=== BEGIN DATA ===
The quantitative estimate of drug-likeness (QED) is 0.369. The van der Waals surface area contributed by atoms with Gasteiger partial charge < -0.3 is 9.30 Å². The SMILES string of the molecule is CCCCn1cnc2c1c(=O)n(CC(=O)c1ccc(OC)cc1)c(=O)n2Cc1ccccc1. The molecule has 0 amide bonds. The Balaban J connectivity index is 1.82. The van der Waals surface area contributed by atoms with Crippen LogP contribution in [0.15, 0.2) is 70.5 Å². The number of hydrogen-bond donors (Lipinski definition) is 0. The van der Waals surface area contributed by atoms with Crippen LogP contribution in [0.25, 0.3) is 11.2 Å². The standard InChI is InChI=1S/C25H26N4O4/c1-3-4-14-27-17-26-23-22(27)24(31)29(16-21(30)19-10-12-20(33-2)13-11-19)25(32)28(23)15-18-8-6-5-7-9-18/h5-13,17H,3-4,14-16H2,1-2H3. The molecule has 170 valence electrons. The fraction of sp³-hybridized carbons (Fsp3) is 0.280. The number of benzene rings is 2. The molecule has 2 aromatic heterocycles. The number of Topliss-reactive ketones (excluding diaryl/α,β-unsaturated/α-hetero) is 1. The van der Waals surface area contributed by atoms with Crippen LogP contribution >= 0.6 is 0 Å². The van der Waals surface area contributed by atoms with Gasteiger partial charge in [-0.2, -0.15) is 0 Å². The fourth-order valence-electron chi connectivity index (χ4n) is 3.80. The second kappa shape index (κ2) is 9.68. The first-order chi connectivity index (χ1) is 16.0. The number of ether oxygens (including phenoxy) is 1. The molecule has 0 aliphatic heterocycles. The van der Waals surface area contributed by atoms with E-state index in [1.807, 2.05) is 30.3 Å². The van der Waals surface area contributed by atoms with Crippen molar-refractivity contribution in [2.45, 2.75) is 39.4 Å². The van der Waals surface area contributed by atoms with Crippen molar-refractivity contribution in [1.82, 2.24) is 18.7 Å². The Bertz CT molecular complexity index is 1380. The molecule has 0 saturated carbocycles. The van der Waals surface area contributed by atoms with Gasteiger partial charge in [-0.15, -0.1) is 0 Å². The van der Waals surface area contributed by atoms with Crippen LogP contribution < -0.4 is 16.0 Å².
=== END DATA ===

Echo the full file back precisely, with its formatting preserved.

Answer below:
The quantitative estimate of drug-likeness (QED) is 0.369. The van der Waals surface area contributed by atoms with Gasteiger partial charge < -0.3 is 9.30 Å². The SMILES string of the molecule is CCCCn1cnc2c1c(=O)n(CC(=O)c1ccc(OC)cc1)c(=O)n2Cc1ccccc1. The molecule has 0 amide bonds. The Balaban J connectivity index is 1.82. The van der Waals surface area contributed by atoms with Crippen LogP contribution in [0.15, 0.2) is 70.5 Å². The number of hydrogen-bond donors (Lipinski definition) is 0. The van der Waals surface area contributed by atoms with Crippen LogP contribution in [0.25, 0.3) is 11.2 Å². The standard InChI is InChI=1S/C25H26N4O4/c1-3-4-14-27-17-26-23-22(27)24(31)29(16-21(30)19-10-12-20(33-2)13-11-19)25(32)28(23)15-18-8-6-5-7-9-18/h5-13,17H,3-4,14-16H2,1-2H3. The molecule has 170 valence electrons. The fraction of sp³-hybridized carbons (Fsp3) is 0.280. The number of benzene rings is 2. The molecule has 2 aromatic heterocycles. The number of Topliss-reactive ketones (excluding diaryl/α,β-unsaturated/α-hetero) is 1. The van der Waals surface area contributed by atoms with Crippen LogP contribution >= 0.6 is 0 Å². The van der Waals surface area contributed by atoms with Gasteiger partial charge in [-0.2, -0.15) is 0 Å². The fourth-order valence-electron chi connectivity index (χ4n) is 3.80. The second kappa shape index (κ2) is 9.68. The first-order chi connectivity index (χ1) is 16.0. The number of ether oxygens (including phenoxy) is 1. The molecule has 0 aliphatic heterocycles. The van der Waals surface area contributed by atoms with E-state index in [1.807, 2.05) is 30.3 Å². The van der Waals surface area contributed by atoms with Crippen molar-refractivity contribution in [2.45, 2.75) is 39.4 Å². The van der Waals surface area contributed by atoms with Crippen molar-refractivity contribution in [1.82, 2.24) is 18.7 Å². The Bertz CT molecular complexity index is 1380. The molecule has 0 saturated carbocycles. The van der Waals surface area contributed by atoms with Gasteiger partial charge in [-0.15, -0.1) is 0 Å². The van der Waals surface area contributed by atoms with Crippen LogP contribution < -0.4 is 16.0 Å².